VANCOUVER, April 20 /CNW/ - BC-based health and environmental groups,
including the Canadian Cancer Society and the David Suzuki Foundation, are
calling on all political parties to ban cosmetic pesticides as they campaign
leading into May 12. With Ontario's landmark ban on more than 250 lawn and
garden pesticides set to go into effect this Wednesday, the call seems timely.
"We must act in BC. With each month, new evidence comes forward citing
the harmful effects of pesticides on human health, and on non-target species,"
says Warren Bell MD, past founding president of the Canadian Association of
Physicians for the Environment (CAPE). "Economic arguments against phasing out
pesticides are pure myth: landscaping businesses actually flourish when
cosmetic pesticides are gone," states Bell.
This call is not something new; many lawn and garden pesticides have been
banned since 2003 in Quebec. Prince Edward Island has announced its intent to
ban lawn and garden pesticides come 2010 and New Brunswick has garnered much
public support for a ban on lawn and garden pesticides.
A 2008 Ipsos Reid poll conducted for the Canadian Cancer Society, BC and
Yukon Division shows that the majority of British Columbians support
provincial legislation to restrict pesticide use. Kathryn Seely, Public Issues
Manager, states, "this healthy public policy is popular with British
Columbians. Approximately three-quarters of all British Columbians believe
that pesticides have a negative impact on their health, as well as the health
of their children and pets, and similar numbers are concerned about the
environmental impacts of pesticides" (Canadian Cancer Society Advocacy Public
Opinion Research Survey, 2008).
Delegates to the 2008 Union of BC Municipalities voted in favour of
bringing in province-wide regulations to restrict the sales of cosmetic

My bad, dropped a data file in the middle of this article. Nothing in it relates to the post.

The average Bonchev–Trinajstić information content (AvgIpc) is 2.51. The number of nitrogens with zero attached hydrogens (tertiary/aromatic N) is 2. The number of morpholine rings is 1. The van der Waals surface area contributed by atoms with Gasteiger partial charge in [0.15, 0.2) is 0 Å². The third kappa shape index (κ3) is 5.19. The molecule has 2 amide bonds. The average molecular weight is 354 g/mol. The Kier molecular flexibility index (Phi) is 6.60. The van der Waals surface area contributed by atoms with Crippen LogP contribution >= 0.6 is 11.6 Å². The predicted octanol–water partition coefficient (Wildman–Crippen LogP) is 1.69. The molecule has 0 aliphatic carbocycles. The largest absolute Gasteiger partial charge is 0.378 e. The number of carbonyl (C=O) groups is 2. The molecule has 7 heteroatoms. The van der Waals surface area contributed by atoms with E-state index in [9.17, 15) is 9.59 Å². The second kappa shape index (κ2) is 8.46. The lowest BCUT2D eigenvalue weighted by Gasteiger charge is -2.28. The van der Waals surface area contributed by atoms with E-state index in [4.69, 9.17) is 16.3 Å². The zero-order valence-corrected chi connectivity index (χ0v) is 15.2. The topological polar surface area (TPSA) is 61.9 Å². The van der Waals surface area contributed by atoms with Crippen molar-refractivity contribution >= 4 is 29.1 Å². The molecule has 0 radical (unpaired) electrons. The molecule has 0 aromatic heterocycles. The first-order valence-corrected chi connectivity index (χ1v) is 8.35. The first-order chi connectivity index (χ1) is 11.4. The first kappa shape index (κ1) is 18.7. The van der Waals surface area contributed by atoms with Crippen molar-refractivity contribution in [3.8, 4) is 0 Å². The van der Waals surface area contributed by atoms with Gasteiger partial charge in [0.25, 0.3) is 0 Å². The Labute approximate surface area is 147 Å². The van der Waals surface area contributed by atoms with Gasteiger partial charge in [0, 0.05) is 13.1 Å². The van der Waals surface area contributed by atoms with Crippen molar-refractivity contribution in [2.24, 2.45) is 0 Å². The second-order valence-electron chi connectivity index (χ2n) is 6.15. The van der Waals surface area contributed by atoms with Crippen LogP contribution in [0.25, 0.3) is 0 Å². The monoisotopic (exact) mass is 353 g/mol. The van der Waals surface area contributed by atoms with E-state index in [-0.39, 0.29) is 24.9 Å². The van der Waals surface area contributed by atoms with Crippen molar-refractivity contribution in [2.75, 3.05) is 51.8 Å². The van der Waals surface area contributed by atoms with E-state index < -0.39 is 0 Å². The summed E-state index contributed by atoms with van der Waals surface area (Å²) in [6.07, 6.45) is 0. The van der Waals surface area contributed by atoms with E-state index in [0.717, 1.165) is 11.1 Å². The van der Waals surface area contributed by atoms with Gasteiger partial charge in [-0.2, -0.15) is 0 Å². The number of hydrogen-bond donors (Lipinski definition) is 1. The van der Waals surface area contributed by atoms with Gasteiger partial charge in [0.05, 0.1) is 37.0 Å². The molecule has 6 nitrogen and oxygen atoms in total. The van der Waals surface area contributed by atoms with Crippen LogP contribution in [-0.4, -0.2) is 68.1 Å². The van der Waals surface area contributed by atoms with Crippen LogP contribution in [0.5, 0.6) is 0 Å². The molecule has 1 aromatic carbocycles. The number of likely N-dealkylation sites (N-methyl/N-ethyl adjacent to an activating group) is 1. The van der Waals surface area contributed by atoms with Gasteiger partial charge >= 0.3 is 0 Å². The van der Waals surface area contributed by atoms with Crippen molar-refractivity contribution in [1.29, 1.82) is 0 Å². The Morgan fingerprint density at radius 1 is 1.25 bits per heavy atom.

"Decision makers are aware that many of the cosmetic pesticides available
to consumers in British Columbia to kill buttercups and dandelions contain
active ingredients that are classified as possible human carcinogens,
reproductive toxins, endocrine-disrupting chemicals or neurotoxins," according
to Mae Burrows, executive director of Toxic Free Canada. "Bringing these toxic
chemicals into the environment is unhealthy and unnecessary."
Eighteen BC cities and towns have already passed bylaws restricting
cosmetic pesticide use, but municipalities lack the authority to regulate
"We are asking all provincial parties to commit to banning lawn and
garden pesticides to promote healthy BC communities," says Lisa Gue,
Environmental Health Policy Analyst for the David Suzuki Foundation.
The NDP and Green Party have included a province-wide ban on cosmetic
pesticides in their party platforms.
The coalition of health and environmental groups has recommended
provincial legislation that:
1. Bans the use and sale of pesticides used to improve the appearance of
lawns and gardens, including a requirement for golf courses to phase
2. Allows exemptions only when necessary to protect public health and
3. Allows municipalities to enact and enforce bylaws that are more
restrictive of pesticide use than the provincial law.
4. Includes a 'white list' of low-risk pesticides that are permitted on
lawns and gardens to promote public awareness.
For further information:
For further information: Kristine Carrick, Canadian Cancer Society, Tel:
(604) 675-7340; Lisa Gue, David Suzuki Foundation, Tel: (613) 594-5428 or
(604) 732-4228; Mae Burrows, Toxic Free Canada, (604) 916-9026